Fit for a king, 1516
The foundations of a national postal service are laid down by Henry VIII. In 1516, he establishes the position of Master of the Posts, a role which evolves into Postmaster General, a Cabinet-level ministerial post. Sir Brian Tuke is appointed the first Master of the Posts and begins to maintain relays of horses and messengers on important routes. Officially only the court can use them, but increasingly, private letters are carried.
Going public, 1635
The Royal Mail service is made available to the public by Charles I. Postage is paid by the recipient, who can choose whether or not to accept the mail and incur the charge. Progress to the service is interrupted in 1642 by the English Civil War.
The Royal Mail, 1660
The General Post Office is established by Charles II. All post is transferred from the post office of origination to distribution points or sorting stations. From there, the post is then sent on for delivery to the receiver of the post. The postal service is known as the Royal Mail because it is built on the distribution system for royal and government documents.
Stamp of approval, 1839-1840
The Uniform Fourpenny Post is introduced in December 1839 and is the first time that the service has a pre-paid letter rate. A a month later, it is replaced by the Uniform Penny Post, after the public's reaction to such a high rate. A few months later, the first adhesive stamp arrives, the Penny Black. Postal stationery and envelopes also begin to appear.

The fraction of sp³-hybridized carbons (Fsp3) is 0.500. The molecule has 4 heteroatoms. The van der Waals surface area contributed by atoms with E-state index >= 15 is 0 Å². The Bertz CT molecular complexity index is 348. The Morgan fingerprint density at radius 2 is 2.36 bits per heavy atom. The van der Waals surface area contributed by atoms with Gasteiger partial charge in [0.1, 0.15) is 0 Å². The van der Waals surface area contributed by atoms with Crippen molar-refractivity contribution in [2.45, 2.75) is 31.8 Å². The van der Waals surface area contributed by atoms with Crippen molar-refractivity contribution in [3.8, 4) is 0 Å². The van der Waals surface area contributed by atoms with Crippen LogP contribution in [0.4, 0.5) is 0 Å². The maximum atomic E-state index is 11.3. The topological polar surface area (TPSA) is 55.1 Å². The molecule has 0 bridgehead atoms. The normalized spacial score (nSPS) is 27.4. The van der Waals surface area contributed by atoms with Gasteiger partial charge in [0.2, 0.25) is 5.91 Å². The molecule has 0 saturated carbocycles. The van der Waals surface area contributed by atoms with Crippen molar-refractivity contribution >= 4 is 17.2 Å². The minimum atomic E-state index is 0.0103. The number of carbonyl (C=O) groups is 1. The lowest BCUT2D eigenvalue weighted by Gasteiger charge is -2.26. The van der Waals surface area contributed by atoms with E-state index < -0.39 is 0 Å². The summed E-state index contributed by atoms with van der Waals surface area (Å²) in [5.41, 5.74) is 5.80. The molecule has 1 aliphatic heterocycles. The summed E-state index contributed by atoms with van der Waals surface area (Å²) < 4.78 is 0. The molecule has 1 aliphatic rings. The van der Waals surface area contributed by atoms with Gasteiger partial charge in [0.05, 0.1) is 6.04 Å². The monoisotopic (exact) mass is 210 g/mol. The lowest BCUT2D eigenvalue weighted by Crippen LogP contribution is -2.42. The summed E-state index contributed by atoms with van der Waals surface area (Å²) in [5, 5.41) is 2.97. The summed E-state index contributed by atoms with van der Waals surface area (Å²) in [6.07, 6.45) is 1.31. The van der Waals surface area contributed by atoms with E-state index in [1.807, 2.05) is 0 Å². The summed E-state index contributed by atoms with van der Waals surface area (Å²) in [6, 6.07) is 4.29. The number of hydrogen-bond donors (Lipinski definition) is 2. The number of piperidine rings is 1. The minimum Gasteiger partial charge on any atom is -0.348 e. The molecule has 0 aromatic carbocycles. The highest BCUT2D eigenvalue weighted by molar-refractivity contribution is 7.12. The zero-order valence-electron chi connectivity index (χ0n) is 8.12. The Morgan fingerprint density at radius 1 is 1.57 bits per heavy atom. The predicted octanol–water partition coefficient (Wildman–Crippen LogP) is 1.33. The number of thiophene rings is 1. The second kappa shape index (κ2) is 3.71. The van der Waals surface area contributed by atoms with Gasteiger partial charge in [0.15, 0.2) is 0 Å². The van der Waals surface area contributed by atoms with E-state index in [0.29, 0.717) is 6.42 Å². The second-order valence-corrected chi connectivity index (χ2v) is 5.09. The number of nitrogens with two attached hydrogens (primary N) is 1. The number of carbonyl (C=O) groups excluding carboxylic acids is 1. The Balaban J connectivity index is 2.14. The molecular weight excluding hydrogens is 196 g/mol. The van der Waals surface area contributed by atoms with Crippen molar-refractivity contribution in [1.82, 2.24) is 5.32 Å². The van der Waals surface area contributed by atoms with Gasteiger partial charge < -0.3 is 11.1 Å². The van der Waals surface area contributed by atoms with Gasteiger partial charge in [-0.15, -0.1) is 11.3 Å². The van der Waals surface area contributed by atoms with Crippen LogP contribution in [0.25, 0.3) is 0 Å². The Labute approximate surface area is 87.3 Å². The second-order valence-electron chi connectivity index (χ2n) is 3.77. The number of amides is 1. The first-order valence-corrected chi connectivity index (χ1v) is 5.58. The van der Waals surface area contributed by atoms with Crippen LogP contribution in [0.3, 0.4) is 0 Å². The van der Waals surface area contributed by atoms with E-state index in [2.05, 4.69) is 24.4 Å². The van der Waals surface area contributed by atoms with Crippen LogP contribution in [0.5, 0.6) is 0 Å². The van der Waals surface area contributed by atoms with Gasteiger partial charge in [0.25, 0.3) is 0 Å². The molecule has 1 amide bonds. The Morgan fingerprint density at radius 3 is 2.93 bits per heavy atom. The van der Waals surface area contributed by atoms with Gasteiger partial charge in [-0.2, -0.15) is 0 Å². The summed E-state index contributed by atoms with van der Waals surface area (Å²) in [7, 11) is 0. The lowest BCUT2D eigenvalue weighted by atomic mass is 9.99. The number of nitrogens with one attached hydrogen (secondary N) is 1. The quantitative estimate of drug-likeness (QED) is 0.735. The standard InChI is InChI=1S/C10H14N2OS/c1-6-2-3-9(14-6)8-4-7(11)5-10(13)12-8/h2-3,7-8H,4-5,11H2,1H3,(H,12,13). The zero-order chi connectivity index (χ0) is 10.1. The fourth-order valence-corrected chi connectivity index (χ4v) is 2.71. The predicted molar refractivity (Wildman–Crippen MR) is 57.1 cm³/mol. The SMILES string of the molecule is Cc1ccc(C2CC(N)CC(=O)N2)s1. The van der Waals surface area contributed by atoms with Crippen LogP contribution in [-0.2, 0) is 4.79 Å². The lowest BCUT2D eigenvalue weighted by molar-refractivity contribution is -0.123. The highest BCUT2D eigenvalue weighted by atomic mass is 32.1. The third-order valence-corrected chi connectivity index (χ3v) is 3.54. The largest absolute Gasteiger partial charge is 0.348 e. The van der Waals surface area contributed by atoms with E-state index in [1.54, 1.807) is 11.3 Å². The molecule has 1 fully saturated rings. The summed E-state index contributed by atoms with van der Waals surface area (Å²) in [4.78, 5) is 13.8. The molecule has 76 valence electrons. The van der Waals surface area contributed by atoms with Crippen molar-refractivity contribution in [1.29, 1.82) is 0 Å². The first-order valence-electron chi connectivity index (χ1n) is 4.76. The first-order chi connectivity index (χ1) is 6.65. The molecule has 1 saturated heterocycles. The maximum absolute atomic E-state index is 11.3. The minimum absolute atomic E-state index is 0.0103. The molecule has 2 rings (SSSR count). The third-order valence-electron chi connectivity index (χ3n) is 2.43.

Pillar box green, 1852
The first pillar boxes are erected in Jersey, with ones being installed in mainland Britain the following year, though the postboxes are olive green. Towards the end of the 19th century, there are between six and 12 mail deliveries per day in London from 7.30am to7.45pm, allowing Londoners to exchange multiple letters throughout the day.
Going corporate, 1969
The Post Office Act 1969 means that the General Post Office ceases to be a government department and becomes a statutory corporation. The office of Postmaster General is replaced by a chairman and chief executive officer, and the word "General" is dropped from the organisation's name.
A new name, 2000
The Post Office renames itself Consignia. This proves to be highly unpopular with both the public as well as the organisation's employees, and the Communication Workers Union boycotts the new name. In 2002, the organisation becomes Royal Mail Group plc.
Business Secretary Vince Cable gives details of the Postal Services Bill, which is designed to pave the way for the Royal Mail's privatisation. He announces that private buyers will be allowed to own up to 90 per cent of Royal Mail, while the Post Office may be mutualised.Reuse content